Experiencing the Devotional Readings
To help you experience each day’s reading and devotion, it’s suggested that you read the Scripture passage and read it more slowly a second time. Then, read the devotion and reflect upon how God is speaking to you through the passage. Finally, take the time to pray, using the exhortation that closes each devotion.
Dec. 15, 2014 Psalm 136
Doesn’t this Psalm seem to invite and inspire us to continue to remember God’s countless expressions of His love for us, in prayer and song, after reading the last verse? The anonymous Psalmist mentions God’s mercy, kindness, and faithfulness, expressed in His miracles, creation, deliverance of the nation of Israel, providence, and salvation. The Lord has been good to us at Bethany, both individually and collectively, for 200 years. Each of us have been blessed by His grace and mercy, His faithfulness and kindness. Let’s read this Psalm again, and then, in prayer, add our own individual blessings we’ve received from God, adding “His faithful love endures forever” (vv. 1-26 NLT) after each one. Praise the Lord!
Dec. 16, 2014 Psalm 137
This Psalm contains an imprecatory request, wherein the writer is praying for God’s revenge upon an enemy, especially evident in verses 7-9. He laments being in exile in Babylonia, and then longs for the Lord to deal harshly with the Babylonians. Have you ever been or felt “exiled” by God, finding yourself in a wilderness of hopelessness and despair? You long to return to Jerusalem, to get back into the presence of the Lord. God has allowed you to experience this for a reason, known only to Him (and maybe you, too). Prayer, reading God’s word, and seeking fellowship with other believers are some positive ways to deal with this trek into the spiritual desert. We live under the New Covenant, ushered in by Jesus Christ’s death and resurrection. This covenant is characterized by the grace of God, and that grace extends to our enemies. Jesus said “love your enemies” and do good to them, bless them, and pray for them, treating them as we would want to be treated (Luke 6:27-31). Really radical stuff, but the concept of grace trumps the world’s goal of hate, revenge, and murder. So, the next time we find ourselves in the desert, maybe we should pray for those who’ve mistreated us, and ask God to soften the hearts of terrorists, cruel dictators, and those bent on evil, so that some of His love may enter in. Dear Lord, please help us to love our enemies, do good to them, bless them, and pray for them. In Christ’s holy name, Amen.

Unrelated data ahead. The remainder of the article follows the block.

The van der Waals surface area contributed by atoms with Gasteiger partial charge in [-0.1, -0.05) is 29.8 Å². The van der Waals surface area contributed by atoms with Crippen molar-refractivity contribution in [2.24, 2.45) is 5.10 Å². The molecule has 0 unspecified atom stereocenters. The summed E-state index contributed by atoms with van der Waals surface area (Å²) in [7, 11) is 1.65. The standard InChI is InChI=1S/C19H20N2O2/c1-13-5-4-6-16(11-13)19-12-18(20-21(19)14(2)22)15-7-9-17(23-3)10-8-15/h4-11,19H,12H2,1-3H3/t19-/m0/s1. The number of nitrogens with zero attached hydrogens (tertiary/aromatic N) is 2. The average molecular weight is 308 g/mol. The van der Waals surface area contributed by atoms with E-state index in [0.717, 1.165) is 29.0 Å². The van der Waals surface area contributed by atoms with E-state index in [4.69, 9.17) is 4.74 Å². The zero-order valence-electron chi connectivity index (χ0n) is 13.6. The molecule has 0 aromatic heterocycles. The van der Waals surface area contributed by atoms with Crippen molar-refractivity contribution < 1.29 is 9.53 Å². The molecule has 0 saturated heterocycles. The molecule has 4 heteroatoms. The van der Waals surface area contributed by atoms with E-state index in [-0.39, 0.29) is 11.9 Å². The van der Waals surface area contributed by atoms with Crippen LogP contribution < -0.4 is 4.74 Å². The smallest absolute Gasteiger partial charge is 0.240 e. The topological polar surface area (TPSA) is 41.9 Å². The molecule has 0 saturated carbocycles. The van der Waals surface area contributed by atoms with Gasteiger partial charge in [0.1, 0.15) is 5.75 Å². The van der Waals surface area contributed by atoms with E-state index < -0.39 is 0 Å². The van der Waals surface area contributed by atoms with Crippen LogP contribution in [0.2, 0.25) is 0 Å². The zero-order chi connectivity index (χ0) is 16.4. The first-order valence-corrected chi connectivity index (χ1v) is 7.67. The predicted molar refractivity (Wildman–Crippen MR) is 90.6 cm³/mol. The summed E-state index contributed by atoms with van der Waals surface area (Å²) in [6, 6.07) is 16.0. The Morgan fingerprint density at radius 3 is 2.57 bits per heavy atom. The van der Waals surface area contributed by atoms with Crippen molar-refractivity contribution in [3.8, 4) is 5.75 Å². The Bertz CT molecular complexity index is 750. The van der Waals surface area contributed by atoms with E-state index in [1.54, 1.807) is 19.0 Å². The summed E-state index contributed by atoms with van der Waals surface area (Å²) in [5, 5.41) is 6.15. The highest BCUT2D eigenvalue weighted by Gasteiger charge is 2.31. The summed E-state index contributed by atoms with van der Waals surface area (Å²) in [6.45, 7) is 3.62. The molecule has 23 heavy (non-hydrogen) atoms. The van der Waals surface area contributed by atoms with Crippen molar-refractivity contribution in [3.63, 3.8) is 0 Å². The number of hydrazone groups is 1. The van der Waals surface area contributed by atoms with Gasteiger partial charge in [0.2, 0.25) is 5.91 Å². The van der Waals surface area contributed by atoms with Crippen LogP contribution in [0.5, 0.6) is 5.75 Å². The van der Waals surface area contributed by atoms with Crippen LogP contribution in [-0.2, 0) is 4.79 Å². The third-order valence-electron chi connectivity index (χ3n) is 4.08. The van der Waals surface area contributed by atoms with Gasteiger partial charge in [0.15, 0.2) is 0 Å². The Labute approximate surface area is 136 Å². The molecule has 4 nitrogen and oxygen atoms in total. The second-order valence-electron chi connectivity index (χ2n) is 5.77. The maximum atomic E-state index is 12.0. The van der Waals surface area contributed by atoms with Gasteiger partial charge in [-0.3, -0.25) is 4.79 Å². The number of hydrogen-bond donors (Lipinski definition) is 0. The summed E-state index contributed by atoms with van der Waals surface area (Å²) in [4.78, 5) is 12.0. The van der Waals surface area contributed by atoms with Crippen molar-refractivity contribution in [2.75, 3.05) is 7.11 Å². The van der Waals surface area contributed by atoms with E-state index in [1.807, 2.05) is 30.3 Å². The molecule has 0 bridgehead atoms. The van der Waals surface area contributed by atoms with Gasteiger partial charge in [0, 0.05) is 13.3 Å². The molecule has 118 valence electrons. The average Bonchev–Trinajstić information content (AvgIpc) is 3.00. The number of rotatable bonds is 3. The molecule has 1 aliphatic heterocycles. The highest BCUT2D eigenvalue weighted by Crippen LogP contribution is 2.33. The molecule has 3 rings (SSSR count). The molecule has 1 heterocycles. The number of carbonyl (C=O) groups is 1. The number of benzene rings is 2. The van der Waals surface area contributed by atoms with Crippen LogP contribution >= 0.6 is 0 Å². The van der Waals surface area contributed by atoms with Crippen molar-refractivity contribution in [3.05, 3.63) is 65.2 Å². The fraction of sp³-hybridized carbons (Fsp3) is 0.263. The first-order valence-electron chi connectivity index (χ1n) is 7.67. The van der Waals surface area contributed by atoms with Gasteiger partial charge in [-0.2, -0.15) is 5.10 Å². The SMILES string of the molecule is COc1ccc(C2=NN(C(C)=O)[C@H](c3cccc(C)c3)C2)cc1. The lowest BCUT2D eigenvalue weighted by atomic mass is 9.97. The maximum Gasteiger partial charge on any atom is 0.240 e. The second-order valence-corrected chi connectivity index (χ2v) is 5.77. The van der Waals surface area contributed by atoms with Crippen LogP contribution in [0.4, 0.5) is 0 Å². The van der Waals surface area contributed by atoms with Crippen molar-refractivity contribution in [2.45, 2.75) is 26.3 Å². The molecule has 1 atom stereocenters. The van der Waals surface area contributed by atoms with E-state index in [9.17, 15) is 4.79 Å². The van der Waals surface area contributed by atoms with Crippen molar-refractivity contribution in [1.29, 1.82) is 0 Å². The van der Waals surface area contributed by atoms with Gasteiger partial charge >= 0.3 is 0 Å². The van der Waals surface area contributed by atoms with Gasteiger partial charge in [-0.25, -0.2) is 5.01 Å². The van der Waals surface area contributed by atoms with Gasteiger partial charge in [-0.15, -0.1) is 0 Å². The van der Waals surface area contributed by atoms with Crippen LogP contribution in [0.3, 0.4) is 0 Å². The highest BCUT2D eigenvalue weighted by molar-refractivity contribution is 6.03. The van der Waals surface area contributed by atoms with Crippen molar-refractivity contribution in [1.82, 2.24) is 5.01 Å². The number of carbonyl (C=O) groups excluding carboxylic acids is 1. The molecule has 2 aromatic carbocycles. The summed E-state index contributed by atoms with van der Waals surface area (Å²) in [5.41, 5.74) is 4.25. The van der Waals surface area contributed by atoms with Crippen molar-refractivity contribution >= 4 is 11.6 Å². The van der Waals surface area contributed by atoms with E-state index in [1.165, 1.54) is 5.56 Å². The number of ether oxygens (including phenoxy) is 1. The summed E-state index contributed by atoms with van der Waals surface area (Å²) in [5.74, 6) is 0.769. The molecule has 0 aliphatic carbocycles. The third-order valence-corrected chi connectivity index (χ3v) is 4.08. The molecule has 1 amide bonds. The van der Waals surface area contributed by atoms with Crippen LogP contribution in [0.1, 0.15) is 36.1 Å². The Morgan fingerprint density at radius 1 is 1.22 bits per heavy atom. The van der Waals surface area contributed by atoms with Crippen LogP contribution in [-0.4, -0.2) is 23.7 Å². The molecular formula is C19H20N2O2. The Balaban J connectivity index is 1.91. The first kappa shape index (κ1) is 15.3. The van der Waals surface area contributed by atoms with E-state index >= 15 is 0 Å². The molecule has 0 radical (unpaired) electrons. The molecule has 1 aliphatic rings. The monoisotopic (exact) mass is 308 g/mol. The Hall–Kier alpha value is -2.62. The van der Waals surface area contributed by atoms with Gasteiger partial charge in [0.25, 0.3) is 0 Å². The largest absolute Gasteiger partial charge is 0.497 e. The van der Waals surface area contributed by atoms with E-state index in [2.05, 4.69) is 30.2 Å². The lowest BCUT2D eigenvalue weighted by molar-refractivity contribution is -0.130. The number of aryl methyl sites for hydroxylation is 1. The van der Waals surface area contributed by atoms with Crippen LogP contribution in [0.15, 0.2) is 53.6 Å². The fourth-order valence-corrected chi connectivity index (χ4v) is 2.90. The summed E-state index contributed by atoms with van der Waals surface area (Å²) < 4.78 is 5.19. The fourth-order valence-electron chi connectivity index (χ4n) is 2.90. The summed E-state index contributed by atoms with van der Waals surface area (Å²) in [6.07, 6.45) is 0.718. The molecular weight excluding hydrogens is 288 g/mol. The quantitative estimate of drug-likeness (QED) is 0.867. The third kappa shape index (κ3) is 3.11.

Dec. 17, 2014 Psalm 138
God desires a relationship with us. That relationship, from our perspective, is based upon our completely trusting God to guide us in life and saving us through the shed blood of His Son. This foundation of faith and trust allows us to rest in Him, knowing that His will is perfect and His powerful right hand will deliver us and get us through any trial or hardship. David had reached such a point in His life and relationship with God when he wrote this Psalm. One proof of this is expressed in his assurance that “as soon as I pray, You answer me” (v. 3a NLT). This statement is such a wonderful blessing for David, because he knows in his heart that no matter what he prays about and asks God for, he trusts that the Lord will give him His strength to endure and work through any situation. He knows that God is the giver of all blessings, and he accepts whatever God is willing to give him in answer to prayer. David also acknowledges that God “cares for the humble”, and this realization caused him to follow that rule in his own life, as evidenced by writing that “I will not endure conceit and pride” (Psalm 101:5a NLT). Finally, David shares that “the Lord will work out His plans for my life” (v. 8a NLT). He needs no other assurance than that and he is able to rest in the Lord and not worry about how his life will unfold or what will happen to him. May we attain such faith and trust in the Lord, believing He answers our prayers, wants us to care for the humble, and that He will guide us always, so that we, like David, can pray – “Your faithful love, O Lord, endures forever” (v. 8b NLT).
Dec. 18, 2014 Psalm 139